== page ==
What we read at difficult times in our lives – plague, insurrection, divorce, major root canal work, etc. – is always telling. Carlyle, miserable and unwell at Kirkcaldy, read the whole of Gibbon straight through – twelve volumes in twelve days – with a kind of horrified fascination. I recall one friend who, at a time of ineffable tension, calmly read Les Misérables, one thousand pages long, in a single week. (I would have been incapable of reading a tabloid.) Another time, lovelorn in Siena, I stayed in my ghastly hotel room and read The Aunt’s Story right through while the handsome Sienese sunned themselves in the companionable Campo.
We’ve all been interested in what people are reading at this [fill in the space] time. Are we seeking consolation, insight, succour, or comic distraction? Kirsten Tranter, writing from highly covidic California, notes in a review to be published in ABR’s October issue: ‘There is something about lockdown and its strange effects on the mind that makes every text seem like a code for the situation of quarantine.’
After my autumn of existentialism – essential after the jolts of March – I have begun to look elsewhere, though my habit of starting the day with a new poem by Wallace Stevens, in chronological order, continues – a necessary fillip. As I write this, I am up to The Auroras of Autumn, only eight years to go (remarkable ones though). Much though I want 2020 to end, I don’t think I want to reach ‘Not Ideas About the Thing But the Thing Itself’ – the final poem in The Rock. Will it coincide with the Last Lockdown or with confirmation that there will be no vaccine, no relaxation, no midnight unmasking?
Stevens aside, after a volley of books about the egregious Trump – several of which will be reviewed next month – I turned to Frank Kermode’s 1995 memoir, Not Entitled – merely dipped into before, I’m not sure why, for I have read most of Kermode’s other books, in some cases more than once, for the phrasing, the perspicacity, the poise.
I met Kermode once. This was in 1988. He was in Australia for a sojourn at the legendary Humanities Research Centre in Canberra, presided over by his great friend Ian Donaldson. Afterwards he came to Melbourne. I recall the day well. A fire at the Footscray Tyre Works had clouded the city in toxic smoke. The Melbourne General Cemetery looked even more gothic than usual.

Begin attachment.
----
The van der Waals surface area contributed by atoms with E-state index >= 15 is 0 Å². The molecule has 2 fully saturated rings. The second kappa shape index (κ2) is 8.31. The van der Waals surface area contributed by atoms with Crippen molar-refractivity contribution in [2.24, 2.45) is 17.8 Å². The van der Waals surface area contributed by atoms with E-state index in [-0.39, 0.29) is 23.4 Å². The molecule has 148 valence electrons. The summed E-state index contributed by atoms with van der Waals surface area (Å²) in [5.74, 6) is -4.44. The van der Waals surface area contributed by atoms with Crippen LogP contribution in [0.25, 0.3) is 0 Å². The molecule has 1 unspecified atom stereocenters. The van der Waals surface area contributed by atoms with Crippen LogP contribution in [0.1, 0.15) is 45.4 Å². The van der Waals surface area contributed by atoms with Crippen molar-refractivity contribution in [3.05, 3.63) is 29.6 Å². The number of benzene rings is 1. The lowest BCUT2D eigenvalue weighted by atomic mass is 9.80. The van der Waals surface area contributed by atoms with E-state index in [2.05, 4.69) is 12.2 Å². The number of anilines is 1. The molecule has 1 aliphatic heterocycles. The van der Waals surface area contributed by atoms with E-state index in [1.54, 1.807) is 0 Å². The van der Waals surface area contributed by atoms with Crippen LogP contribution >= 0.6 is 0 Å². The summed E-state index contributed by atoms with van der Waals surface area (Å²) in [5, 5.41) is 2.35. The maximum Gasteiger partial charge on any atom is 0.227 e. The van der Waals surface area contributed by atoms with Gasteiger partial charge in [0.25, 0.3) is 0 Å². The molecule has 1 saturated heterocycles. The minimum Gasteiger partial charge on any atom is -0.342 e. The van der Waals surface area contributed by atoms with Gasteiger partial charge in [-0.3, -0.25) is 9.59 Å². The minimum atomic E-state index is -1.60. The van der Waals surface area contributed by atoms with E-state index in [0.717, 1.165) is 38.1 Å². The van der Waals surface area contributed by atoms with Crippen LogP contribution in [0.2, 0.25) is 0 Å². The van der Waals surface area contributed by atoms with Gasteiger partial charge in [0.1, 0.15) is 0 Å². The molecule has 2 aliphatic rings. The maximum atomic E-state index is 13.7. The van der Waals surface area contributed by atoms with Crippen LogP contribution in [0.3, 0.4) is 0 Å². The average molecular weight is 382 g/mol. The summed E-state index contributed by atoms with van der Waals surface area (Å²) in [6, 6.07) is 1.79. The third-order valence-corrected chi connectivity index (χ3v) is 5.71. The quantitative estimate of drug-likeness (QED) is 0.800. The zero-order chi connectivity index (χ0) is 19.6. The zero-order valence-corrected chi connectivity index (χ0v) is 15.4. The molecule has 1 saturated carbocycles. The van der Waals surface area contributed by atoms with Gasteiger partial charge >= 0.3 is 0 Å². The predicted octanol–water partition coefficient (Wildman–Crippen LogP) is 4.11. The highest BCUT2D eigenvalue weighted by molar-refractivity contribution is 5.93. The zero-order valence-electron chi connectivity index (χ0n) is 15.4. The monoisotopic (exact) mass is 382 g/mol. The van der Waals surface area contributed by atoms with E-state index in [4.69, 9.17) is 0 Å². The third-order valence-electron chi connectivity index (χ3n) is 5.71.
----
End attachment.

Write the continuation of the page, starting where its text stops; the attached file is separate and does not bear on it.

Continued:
That evening, Peter Craven and Michael Heyward hosted a reception for Kermode at Scripsi ’s home, Ormond College. I was working for Oxford University Press at the time – a minnow in marketing. OUP had just published History and Value, a collection of Kermode’s Clarendon Lectures and Northcliffe Lectures. At Ormond, Kermode lectured on Horace, Marvell, and Auden. I met him briefly at the reception afterwards (memorable for its Scripsian prodigality of wine). I had a keen sense of how much he’d read and how much I hadn’t. Kermode was genial, interested, unpompous – a surprise after some of the Oxonians who dropped in at Normanby Road, some of whom fell asleep at meetings, whether from jetlag or boredom. (Kermode, a Manxman, went to Liverpool, not Oxbridge.) He enjoined me to read the London Review of Books, which he had instigated in 1979.
Not everyone relished Not Entitled. I remember that Ian Donaldson was troubled by his old colleague’s almost reflexive pessimism and self-disgust – the endless sense of doom running through this short memoir of his childhood on the Isle of Man (forever setting him part), his bizarre experiences in the British Navy during the war, and his subsequent departmental reversals in the academy.
Kermode is always lucid and clear-eyed about life, war included. Here he is towards the end of the riveting chapter on his naval service, the follies of war, his randy colleagues, and all his mad captains. He is conscious of
the petrifaction of sensibility war imposes: an observation that may not be fully intelligible to anybody who did not experience the war, even if it could be claimed that peace as we have subsequently known it has its own petrifying power. In wartime people are actively prevented from thinking except in headlines, many of them lies. Simple personal freedoms are sacrificed, and the mind volunteers for, or is conscripted into, banality.
Inevitably, I thought of the pandemic (ceaseless subject): how it makes us think in headlines, some of them lies. (Kermode again: ‘So there is in journalism an unavoidable tendency to error, as there is in navigational dead reckoning.’) Worse still are the platitudes, the repetitions, the nightly jeremiads on the news. (How many times can we speculate about what Covid clings to without going mad?) At times, as in a farce, we all seem to dart through the same door, think the same way. How convenient for government if this proves true. Those of us who worry about the new zeal of authority – in an already concessive and conformist age – wonder what will emerge from this era of threat, fiat, compulsion. Is satire possible at such a time? What personal freedoms are being sacrificed along the way? Will we miss them? What banalities must the mind endure? Will we go on thinking in headlines, muttering into our metaphorical masks?
Or will a new kind of thinking emerge to disrupt our glum orthodoxies – a movement, a visionary, dare I say it a resistance, impatient with prohibition, submission, and petrifying power?
This article, one of a series of ABR commentaries addressing cultural and political subjects, was funded by the Copyright Agency’s Cultural Fund.